The 11th transition of the mailbox on Mailbox occurred between Christmas 2013 and New Years 2014. This has become a regular back and forth contest between the majority of people that think the mailbox-on-Mailbox is fun and a few that think it somehow diminishes the summit. If you are in the latter camp, be aware that when the mailbox was removed, there were three parties on the trail to replace it on December 29. The first one up placed theirs, then on the way down alerted the others that the mailbox had already been restored and they could lighten their load and enjoy the hike without hauling a new mailbox to the summit. That means the peak was mailbox-less for less than 4 full days.
Missing mailbox on Christmas afternoon, photo by Russ Kula
5 days later … new year, new mailbox
The new mailbox was placed in pristine condition, but within a day the cryptic epigram “DBT 4962” was applied to the door. If you know what that means, email me
Summit register page
Despite a steep indistinct trail and 4000 feet of gain, Mailbox Peak has become one of the most popular day hikes in the central Cascades. On Sunday, June 30, 2013 over 100 hikers signed the summit register and many who hike the peak regularly don’t bother with that formality. The Day Hiking Snoqualmie Region guide book leads with “Wimpy hikers, turn the page. This trail offers nothing for you but pain and heartbreak”, and yet thousands each year test themselves.
Mailbox, February 2013
Mailbox, November 2013
Mailbox, September 2013
Unfortunately some come unprepared, get lost, start too late, or suffer an unfortunate slip and can’t get down before dark or on their own power and that happened a lot in 2013. Stranded hikers enjoy good cell phone coverage on this trail so they generally call 911 and get routed to the King County sheriff’s office who coordinates with Seattle Mountain Rescue
to respond. Even if the hikers don’t know exactly where they are, SMR is able to triangulate an approximate location based on cell tower timings. Their records list these missions, and you can bet that lots of others didn’t call them and limped down on their own. Reading these can be useful to help other parties plan better, use caution, and come prepared for a significant effort on a hard trail.
- April 15, 2013 – At 5:30 pm a hiker injured herself 1 1/2 miles up the trail and was carried down in a litter, reaching the trailhead at 11:30 pm. There was a mix of snow ice and slush on the trail which contributed to the injury and also made it difficult for the rescue team.
- May 3, 2013 – A women injured her ankle while descending and called for help at 5 pm from a spot 2 miles up the trail, then continued walking slowly down. She did not need to be carried and SMR members assisted her down the trail, arriving at 8:30 pm.
- June 30, 2013 – On a hot day an experienced hiker on a training hike was running down the trail following the white diamond trail markers. Then there were no diamonds. He continued down hoping to intersect the trail lower on the mountain, but he was on the south side heading for the Fire Training Center. There are some old trails on that side but they are faint and one could cross them without even noticing. He called for help at 6 pm and the SMR team was able to find him with the help of a GPS signal from his phone. Ironically, heading in the right direction they were able to make it down to the cars in only 11 minutes.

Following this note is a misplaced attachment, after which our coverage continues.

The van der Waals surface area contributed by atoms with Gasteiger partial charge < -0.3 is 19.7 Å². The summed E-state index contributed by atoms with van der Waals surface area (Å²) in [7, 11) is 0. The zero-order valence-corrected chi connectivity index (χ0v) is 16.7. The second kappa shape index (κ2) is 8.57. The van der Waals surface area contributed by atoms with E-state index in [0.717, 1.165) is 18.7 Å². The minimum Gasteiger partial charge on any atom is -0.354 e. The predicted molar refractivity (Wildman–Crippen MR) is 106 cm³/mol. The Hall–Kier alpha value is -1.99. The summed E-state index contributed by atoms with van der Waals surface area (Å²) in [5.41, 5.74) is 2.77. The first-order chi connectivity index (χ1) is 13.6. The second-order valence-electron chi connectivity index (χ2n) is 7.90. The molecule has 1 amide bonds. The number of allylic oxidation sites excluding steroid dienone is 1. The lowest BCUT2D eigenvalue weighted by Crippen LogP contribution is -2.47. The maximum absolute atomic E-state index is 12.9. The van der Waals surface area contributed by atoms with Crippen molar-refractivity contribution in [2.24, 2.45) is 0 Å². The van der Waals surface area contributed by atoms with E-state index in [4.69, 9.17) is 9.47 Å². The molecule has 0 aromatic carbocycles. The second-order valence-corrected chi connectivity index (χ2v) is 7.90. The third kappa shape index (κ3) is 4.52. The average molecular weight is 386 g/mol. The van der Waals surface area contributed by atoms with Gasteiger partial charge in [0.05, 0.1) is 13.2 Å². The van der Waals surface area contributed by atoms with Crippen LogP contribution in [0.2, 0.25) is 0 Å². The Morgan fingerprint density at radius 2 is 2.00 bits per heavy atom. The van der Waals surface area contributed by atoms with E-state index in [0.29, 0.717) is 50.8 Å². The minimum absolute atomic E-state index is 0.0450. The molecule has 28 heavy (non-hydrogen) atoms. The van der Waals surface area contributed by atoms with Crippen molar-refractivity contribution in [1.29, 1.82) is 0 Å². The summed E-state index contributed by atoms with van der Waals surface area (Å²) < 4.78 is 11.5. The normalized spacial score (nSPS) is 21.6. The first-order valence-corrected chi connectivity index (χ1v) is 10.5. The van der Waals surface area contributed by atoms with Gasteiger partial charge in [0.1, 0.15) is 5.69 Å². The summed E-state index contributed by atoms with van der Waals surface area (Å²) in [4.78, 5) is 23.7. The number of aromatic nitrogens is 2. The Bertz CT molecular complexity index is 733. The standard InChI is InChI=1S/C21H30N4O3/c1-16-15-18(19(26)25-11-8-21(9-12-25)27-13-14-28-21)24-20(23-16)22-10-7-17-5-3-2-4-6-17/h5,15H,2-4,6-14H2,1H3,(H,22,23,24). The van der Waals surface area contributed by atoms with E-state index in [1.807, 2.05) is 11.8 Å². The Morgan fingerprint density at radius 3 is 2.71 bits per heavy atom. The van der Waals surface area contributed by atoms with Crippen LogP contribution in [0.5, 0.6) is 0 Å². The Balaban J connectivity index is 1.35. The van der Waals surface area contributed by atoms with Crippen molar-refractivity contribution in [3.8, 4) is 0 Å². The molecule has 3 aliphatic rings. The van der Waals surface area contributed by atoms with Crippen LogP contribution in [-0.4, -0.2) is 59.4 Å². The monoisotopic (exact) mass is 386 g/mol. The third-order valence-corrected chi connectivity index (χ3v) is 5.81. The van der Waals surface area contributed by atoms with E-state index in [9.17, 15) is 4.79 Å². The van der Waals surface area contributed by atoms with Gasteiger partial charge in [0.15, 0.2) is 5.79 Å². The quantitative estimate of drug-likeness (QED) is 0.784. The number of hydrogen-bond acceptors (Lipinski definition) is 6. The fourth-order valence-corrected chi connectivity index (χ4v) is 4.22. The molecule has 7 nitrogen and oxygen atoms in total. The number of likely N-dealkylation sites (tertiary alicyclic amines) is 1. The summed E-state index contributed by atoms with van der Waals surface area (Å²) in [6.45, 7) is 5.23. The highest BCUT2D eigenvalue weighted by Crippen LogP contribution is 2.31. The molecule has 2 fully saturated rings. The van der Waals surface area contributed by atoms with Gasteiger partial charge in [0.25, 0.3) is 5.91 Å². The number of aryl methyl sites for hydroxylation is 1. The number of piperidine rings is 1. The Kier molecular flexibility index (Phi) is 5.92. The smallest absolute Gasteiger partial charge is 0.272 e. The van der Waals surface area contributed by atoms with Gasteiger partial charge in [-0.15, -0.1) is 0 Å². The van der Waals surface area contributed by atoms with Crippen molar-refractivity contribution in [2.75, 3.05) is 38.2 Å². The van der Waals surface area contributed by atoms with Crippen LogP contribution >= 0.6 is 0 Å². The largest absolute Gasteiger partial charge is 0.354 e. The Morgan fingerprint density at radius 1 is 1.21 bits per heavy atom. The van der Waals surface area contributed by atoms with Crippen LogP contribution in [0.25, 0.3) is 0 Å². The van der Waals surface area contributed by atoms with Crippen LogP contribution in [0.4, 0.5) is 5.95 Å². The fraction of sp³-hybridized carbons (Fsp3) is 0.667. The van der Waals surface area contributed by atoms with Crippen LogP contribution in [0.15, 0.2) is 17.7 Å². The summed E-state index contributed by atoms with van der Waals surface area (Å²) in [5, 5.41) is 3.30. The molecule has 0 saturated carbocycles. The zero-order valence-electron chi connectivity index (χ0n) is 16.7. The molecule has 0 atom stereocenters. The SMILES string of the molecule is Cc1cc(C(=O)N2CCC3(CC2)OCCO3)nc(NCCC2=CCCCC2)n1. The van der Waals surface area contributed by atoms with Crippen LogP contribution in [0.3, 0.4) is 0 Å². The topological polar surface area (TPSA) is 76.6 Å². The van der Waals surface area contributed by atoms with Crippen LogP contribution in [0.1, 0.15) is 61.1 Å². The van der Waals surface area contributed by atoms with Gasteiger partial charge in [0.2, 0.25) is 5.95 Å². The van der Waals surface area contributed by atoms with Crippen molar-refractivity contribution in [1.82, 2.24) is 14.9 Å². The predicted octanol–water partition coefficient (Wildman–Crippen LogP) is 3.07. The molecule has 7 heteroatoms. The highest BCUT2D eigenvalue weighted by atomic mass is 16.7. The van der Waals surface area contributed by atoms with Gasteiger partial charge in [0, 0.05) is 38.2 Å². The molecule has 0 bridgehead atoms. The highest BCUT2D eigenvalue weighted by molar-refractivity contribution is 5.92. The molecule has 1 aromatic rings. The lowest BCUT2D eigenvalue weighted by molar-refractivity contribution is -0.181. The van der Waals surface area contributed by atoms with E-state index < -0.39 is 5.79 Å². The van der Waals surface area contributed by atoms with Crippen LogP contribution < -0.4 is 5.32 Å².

Where’s the trail?
- October 5, 2013 – Near dusk, a hiker lost the trail called for help at 7:38 pm. Triangulation placed him just below timberline and south of the trail. This is the hardest area to follow the “trail” because it splits into a myriad of paths down a wide area covered in ruts and roots. There are white diamonds but not that close together and it takes some effort to follow them. The hiker was instructed to respond when he heard the searcher’s voices or saw light. They reached him at 10:40 pm and got down just before midnight.
- October 6, 2013 – One day later a similar incident occurred. A lost hiker called near dusk at 7:39 pm and was reached by the rescue team at 9:07 pm. The location isn’t specified, but based on the time to descend it was likely near the same confusing spot as the day before. They were down to the parking at at 11:05 pm.
- October 26, 2013 – Two lost hikers called for help at 8:08 pm, probably after dark. Sadly, they were told by friends to hike Mailbox because it was an “easy beginner’s hike” and that made them think it was ok to start at 1:30 pm. Having lost the trail they ended up making a signal fire at about 1600′, which helped keep them warm and in good spirits. They were reached at 10:30 and got down an hour later.
- November 24, 2013 – A young couple Googled “Mailbox Washington” for their beta, but found it “was harder than it said!”. That’s a stretch because none of the first few results mince words about how difficult this trail is. They had no flashlights, lost the white diamonds, and ten minutes later called for help at 5:30 pm. Via multiple phone calls they were found at 7:13 and down in only 20 minutes. They didn’t realize the white diamonds are only present on the upper parts of the trail, and without a flashlight couldn’t easily follow the trail down.
It’s pretty obvious why the DNR, the Sheriff and SMR put up the warning sign at the trailhead, installed the white diamonds, and put in railings at critical points along the trail to keep people on track. Even better will be the new trail currently being constructed by the DNR — look for that to be ready in the fall of 2014.